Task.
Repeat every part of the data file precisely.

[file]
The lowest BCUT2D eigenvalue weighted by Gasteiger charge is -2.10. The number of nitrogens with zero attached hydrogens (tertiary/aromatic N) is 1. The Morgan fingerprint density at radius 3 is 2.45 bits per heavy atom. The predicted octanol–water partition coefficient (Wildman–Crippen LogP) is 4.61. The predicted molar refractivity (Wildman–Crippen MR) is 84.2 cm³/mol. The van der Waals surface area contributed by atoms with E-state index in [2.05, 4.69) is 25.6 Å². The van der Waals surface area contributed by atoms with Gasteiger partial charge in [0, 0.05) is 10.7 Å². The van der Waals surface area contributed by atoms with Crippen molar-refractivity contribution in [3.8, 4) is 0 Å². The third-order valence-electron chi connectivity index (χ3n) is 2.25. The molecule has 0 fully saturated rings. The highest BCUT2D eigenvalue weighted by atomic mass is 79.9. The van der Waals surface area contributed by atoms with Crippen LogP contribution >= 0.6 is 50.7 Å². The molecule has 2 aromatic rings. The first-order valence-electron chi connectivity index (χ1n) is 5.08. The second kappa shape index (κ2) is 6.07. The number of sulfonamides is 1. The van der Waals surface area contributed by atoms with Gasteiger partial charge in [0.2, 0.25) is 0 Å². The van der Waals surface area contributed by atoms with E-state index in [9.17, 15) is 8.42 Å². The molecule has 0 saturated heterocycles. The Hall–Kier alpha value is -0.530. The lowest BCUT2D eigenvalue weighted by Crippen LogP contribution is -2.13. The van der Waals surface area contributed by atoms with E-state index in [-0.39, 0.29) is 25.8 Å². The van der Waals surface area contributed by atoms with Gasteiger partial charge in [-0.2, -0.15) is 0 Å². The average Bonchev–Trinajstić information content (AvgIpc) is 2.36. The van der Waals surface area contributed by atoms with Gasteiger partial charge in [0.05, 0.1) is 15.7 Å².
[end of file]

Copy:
The lowest BCUT2D eigenvalue weighted by Gasteiger charge is -2.10. The number of nitrogens with zero attached hydrogens (tertiary/aromatic N) is 1. The Morgan fingerprint density at radius 3 is 2.45 bits per heavy atom. The predicted octanol–water partition coefficient (Wildman–Crippen LogP) is 4.61. The predicted molar refractivity (Wildman–Crippen MR) is 84.2 cm³/mol. The van der Waals surface area contributed by atoms with E-state index in [2.05, 4.69) is 25.6 Å². The van der Waals surface area contributed by atoms with Gasteiger partial charge in [0, 0.05) is 10.7 Å². The van der Waals surface area contributed by atoms with Crippen molar-refractivity contribution in [3.8, 4) is 0 Å². The third-order valence-electron chi connectivity index (χ3n) is 2.25. The molecule has 0 fully saturated rings. The highest BCUT2D eigenvalue weighted by atomic mass is 79.9. The van der Waals surface area contributed by atoms with Crippen LogP contribution >= 0.6 is 50.7 Å². The molecule has 2 aromatic rings. The first-order valence-electron chi connectivity index (χ1n) is 5.08. The second kappa shape index (κ2) is 6.07. The number of sulfonamides is 1. The van der Waals surface area contributed by atoms with Gasteiger partial charge in [0.2, 0.25) is 0 Å². The van der Waals surface area contributed by atoms with E-state index in [9.17, 15) is 8.42 Å². The molecule has 0 saturated heterocycles. The Hall–Kier alpha value is -0.530. The lowest BCUT2D eigenvalue weighted by Crippen LogP contribution is -2.13. The van der Waals surface area contributed by atoms with E-state index in [-0.39, 0.29) is 25.8 Å². The van der Waals surface area contributed by atoms with Gasteiger partial charge in [-0.2, -0.15) is 0 Å². The average Bonchev–Trinajstić information content (AvgIpc) is 2.36. The van der Waals surface area contributed by atoms with Gasteiger partial charge in [0.05, 0.1) is 15.7 Å².